Here is the video that was used in the launch.
PIPE INTERNATIONAL AND TYCO TELECOMMUNICATIONS COMPLETE PPC-1 UNDERSEA CABLE SYSTEM: System to Link Australia to Guam, Generate Increased Competition in Australian Market
PIPE International, a fully owned subsidiary of PIPE Networks Limited (ASX: PWK), and Tyco Telecommunications, a business unit of Tyco Electronics and an industry pioneer in undersea communications technology, today announced they have completed the PPC-1 cable system. The completion of the 6,900 km system linking Sydney to Guam will provide enhanced connectivity to the region and ultimately lower capacity costs by generating increased competition in the Australian undersea cable market. “The on-schedule completion of PPC-1 marks a huge technological advancement for Australia,” said Bevan Slattery, PIPE Networks CEO. “We are proud to have successfully accomplished what many in the industry doubted could be done. Further, we are confident this system will provide Australia with the bandwidth and competition needed to enhance both personal communications and international business efforts.”
With a capacity of 2.56 terabits per second over two fiber pairs and 40 Gbs/sec capable, the PPC-1 system will provide diversity to the few existing routes in the region, in addition to onward connectivity to Asia and the United States.
“It is our sincere pleasure to congratulate PIPE on the successful completion of the PPC-1 cable system,” said David Coughlan, Tyco Telecommunications President. ”Through unwavering cooperation and a mutual respect for each other and the tasks at hand, our companies were able to complete a challenging project in a timely fashion. As a result, Australia will benefit for many years to come from a robust system that is comprised of the industry’s most advanced subsea equipment.”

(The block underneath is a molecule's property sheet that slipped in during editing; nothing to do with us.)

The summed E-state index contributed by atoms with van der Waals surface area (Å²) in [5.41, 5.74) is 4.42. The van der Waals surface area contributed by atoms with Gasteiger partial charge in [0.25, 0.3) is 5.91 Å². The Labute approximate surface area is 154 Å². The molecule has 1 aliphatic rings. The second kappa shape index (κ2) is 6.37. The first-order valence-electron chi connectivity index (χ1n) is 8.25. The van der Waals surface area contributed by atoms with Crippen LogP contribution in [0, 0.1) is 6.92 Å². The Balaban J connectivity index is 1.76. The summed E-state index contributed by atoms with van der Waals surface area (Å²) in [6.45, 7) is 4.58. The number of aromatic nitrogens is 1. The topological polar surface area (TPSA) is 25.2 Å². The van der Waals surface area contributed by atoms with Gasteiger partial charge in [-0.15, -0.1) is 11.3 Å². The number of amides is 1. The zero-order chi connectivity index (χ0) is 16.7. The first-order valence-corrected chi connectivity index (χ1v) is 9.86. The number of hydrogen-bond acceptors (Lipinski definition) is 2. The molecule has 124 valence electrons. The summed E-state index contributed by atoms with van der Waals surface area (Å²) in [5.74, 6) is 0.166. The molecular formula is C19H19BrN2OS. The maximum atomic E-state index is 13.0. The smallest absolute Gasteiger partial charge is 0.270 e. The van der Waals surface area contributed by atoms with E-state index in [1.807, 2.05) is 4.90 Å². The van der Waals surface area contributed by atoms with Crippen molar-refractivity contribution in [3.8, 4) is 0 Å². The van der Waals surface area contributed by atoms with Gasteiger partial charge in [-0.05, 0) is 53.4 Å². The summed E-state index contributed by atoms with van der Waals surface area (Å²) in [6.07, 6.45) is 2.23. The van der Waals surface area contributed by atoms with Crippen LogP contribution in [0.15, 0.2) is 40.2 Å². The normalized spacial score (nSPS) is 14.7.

About Tyco Telecommunications
Tyco Telecommunications, a business unit of Tyco Electronics and an industry pioneer in undersea communications technology and marine services, is a leading global supplier for today’s undersea communications requirements.
Drawing on its heritage of technical innovation and industry recognized performance, the company delivers the most reliable, high-quality solutions to organizations with undersea communications needs vital to their core mission. In more than five decades of operation, Tyco Telecommunications has designed, manufactured, and installed more than 100 undersea fiber optic systems around the world. Tyco Telecommunications’ global presence, backed by industry leading research and development laboratories, manufacturing facilities, installation and maintenance ships, depots, and management team work together to implement integrated solutions and network upgrades, with unsurpassed reliability, that support the needs of telecommunications, internet providers, offshore and science customers worldwide.
For more information visit www.tycotelecom.com.
About PIPE Networks